Sometimes, as a tech journalist, you receive an email about a piece of tech which sounds too good to be true.
Well, frequently, to be honest. The vast majority of them come from crowdfunding campaigns.
And the vast majority of those are founded by someone with an amazing idea for a gadget they made in a dream last night and absolutely no idea how much it will actually cost to produce said gadget.
Moving on down the line, most of those ideas end in one of two ways:
several million dollars is raised, gadget still too expensive to actually produce, no one gets gadget, founders lose their home. Or;
several million dollars is raised, gadget is produced and sent to backers, gadget is rubbish and shoved to back of a drawer after two-day novelty factor wears off.
In the early days of crowdfunding, you learnt this the hard way, like Neil Young did.
(Note: I bought a Pono as a first backer, and it’s actually ace, still. But the whole thing went belly-up, and Neil Young could probably afford to take the hit.)
And replies to emails about anything that will disrupt something are sent back along the lines of:
“This sounds awesome! Let me know when it’s finished/working/actually in the hands of buyers and we’ll give it run.”
This pitch from a Chinese company called Chasing Innovation, however, was irresistible, for a drone which “is developed for underwater use”:
Equipped with a 4K ultra HD camera, it can dive up to a depth of 330 feet. It is the first five thruster mini size underwater drone in the world. It’s about the same size as a 15″ MacBook Pro, making it portable and user friendly.
Send us your Gladius Mini please, despite the fact you spelt it “Galdius” in your email. (Note poor grammar doesn’t necessarily equate to poor build quality. I have several crowdfunded speakers and their Buletooth connections work just fine.)
Five weeks later, long after having given up thinking a $2300 underwater drone would ever make it to Tasmania in one piece from China, it did. Damn:
An underwater 4K drone is is far, far too exciting a thing for it to ever actually work, at all. But I'm definitely going to risk losing it to find out. pic.twitter.com/cLqpufTaBL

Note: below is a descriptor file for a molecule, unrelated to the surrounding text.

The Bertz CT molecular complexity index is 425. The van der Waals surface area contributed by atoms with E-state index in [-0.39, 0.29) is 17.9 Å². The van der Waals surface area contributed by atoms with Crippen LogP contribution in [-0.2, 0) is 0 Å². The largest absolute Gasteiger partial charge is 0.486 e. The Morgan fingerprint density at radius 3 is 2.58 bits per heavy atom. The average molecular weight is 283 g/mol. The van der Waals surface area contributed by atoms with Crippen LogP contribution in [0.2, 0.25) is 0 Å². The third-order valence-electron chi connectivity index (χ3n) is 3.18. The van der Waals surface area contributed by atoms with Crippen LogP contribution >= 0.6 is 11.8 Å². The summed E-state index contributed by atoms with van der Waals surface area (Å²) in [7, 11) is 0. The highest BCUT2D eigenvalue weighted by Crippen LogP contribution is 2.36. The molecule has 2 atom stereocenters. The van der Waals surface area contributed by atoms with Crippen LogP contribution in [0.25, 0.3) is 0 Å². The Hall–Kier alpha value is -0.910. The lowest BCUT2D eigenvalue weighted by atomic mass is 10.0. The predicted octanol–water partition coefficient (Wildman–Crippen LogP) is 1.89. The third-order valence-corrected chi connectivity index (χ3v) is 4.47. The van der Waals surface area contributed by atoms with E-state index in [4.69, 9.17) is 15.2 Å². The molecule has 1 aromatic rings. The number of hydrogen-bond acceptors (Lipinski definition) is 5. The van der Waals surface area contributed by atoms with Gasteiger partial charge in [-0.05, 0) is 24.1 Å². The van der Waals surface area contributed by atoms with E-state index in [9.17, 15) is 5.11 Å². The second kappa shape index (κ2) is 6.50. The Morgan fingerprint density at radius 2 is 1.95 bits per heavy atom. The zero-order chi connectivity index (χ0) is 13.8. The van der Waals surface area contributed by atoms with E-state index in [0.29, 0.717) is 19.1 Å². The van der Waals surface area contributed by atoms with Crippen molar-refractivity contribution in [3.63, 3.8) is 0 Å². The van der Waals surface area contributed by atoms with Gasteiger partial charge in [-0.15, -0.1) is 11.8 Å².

— Peter Farquhar (@FarkersFarkers) October 30, 2018
It was heavy, and really, really cool. To look at.
I’d spent a bit of time flicking through the website, and the promo videos were really, really cool to look at too. Especially the bits where the Gladius Mini frolicked with dolphins.
But I live in Tasmania.
While there are some stunningly beautiful beaches in Tasmania, I’d need a day off work to visit them, and as it happens (a lot in Tasmania) most of my days off since receiving the Gladius looked like this:
Sorry, your review footage isn’t going to have dolphins in it. Closer by home, however, are some equally pretty freshwater locations, and a bathtub, which I pootled the Gladius around in a bit just to make sure it worked.
It didn’t, for an annoying amount of time. About three minutes, which is an annoying amount of time to wait in 2018.
So the first thing you need to know about the Gladius Mini is once you download the app, you need to connect your phone and the Mini controller to the drone’s own wifi network. As well as pair the controller (handle) via Bluetooth.
If it’s not working, it’s not broken. But is is annoying, because often I found the only way to connect to the handle was to go through a process of forgetting the Gladius wifi network, entering the password in again, opening the app and running the system check.
And yes, that was every time I wanted to use it. Even when the drone was out in the river and I flicked to my phone’s camera for a shot of it, I had to go through that process to reconnect and drive it back to the shore.
That’s a pretty big gripe for a $2300 toy.
It may be resolved later with a software update, or it may just be my Pixel 2XL and iOS users will have a better time of it. But it definitely happened, on all three occasions I took the Gladius out.
Regardless, when it was connected, the Gladius Mini was a hoot. And I guess that’s what’s important.
This was my proving ground:
It’s the Cataract Gorge, a place I consider to be the world’s best inner city aquatic centre, smack bang in the middle of Launceston.
Importantly, it also has a pool, which no one in their right mind uses at 9am in Tasmania.
I started here because I am an awful drone controller when it comes to skies. I never got the hang of rubbing my tummy and patting my head at the same time, and I cannot for the life of me remember which stick makes the quad go up and down, and which ones makes it go forwards and backwards.
I can, however, drive the Gladius Mini like Captain Haddock himself. Which is to say drunkenly, but very effectively.